Stranger Fruit

The Tripoli Six

From Declan Butler in this week’s Nature:

Lawyers defending six medical workers who risk execution by firing squad in Libya have called for the international scientific community to support a bid to prove the medics’ innocence. The six are charged with deliberately infecting more than 400 children with HIV at the al-Fateh Hospital in Benghazi in 1998, so far causing the deaths of at least 40 of them.

On 28 August, when the prosecution was scheduled to close its case, the Libyan prosecutor called for the five Bulgarian nurses and a Palestinian doctor to be sentenced to death. Attorneys from Lawyers Without Borders, who are handling the defence of the six, have responded by calling for the international community to request that the court order an independent scientific assessment, by international AIDS experts, of how the children became infected.

Read more here. My SciBlings will no doubt add more commentary anon and PZ aleady has something up.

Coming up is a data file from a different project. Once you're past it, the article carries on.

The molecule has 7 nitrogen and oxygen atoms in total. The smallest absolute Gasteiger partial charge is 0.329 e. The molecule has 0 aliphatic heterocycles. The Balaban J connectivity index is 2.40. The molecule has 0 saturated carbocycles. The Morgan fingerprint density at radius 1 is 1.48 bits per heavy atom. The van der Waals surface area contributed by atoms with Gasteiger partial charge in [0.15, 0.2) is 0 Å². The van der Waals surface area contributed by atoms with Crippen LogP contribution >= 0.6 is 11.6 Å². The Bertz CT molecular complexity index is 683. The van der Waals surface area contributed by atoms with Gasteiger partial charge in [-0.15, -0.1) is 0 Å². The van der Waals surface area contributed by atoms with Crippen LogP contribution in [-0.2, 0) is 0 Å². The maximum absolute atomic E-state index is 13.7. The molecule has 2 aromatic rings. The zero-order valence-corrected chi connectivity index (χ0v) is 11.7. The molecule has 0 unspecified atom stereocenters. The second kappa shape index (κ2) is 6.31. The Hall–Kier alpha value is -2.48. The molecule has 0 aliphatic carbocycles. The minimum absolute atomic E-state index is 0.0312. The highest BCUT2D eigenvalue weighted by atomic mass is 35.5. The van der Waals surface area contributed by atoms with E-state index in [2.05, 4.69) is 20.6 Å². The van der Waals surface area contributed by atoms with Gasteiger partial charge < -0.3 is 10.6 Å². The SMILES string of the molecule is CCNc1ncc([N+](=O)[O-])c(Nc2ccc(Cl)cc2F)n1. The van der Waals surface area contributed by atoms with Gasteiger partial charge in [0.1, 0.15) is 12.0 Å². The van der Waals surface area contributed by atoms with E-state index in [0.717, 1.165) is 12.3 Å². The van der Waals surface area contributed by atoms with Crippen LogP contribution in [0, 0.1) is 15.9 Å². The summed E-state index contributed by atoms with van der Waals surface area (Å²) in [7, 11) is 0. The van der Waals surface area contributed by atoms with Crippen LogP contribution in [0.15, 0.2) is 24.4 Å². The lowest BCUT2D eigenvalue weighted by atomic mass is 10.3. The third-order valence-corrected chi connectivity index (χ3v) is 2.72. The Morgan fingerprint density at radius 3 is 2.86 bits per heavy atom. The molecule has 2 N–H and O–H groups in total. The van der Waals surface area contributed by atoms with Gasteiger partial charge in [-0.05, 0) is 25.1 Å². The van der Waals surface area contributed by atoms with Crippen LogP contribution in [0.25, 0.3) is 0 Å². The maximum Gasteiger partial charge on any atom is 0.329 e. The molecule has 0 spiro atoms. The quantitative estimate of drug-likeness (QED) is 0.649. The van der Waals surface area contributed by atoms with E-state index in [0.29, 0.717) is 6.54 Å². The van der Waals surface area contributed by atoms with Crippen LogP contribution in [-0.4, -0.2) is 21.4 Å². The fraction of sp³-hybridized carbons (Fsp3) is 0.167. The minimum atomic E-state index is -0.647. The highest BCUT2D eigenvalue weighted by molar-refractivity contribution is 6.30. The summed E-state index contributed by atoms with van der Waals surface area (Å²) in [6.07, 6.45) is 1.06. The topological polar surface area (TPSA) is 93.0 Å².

Nature has also dedicated an editorial to this lunacy:

[S]cientists should lend their full support to the call by Lawyers without Borders a volunteer organization that last year helped win the freedom of Amina Lawal, who had been sentenced to death in Nigeria for having a child outside marriage that Libya’s courts should order a fully independent, international scientific assessment of how the children were contaminated.

Echoing Bora, here’s what you can do:

First, ask your congresscritters what are they going to do about this – are they going to put international pressure on Libya to release the prisoners? [After all, if this was a bunch of Americans, there would be cruise missiles heading towards Tripoli as we speak/type – jml]

Second, e-mail this story to friends and, if you have a blog, write a post about this. Make sure that you have the words “Tripoli Six” in your post so that it gets picked up by Technorati and Google blogsearch engines.

Folks, the blogosphere/internets is a wonderful thing – let’s try and leverage it for some good. Collectively, we can make a difference – one literally of life and death – here.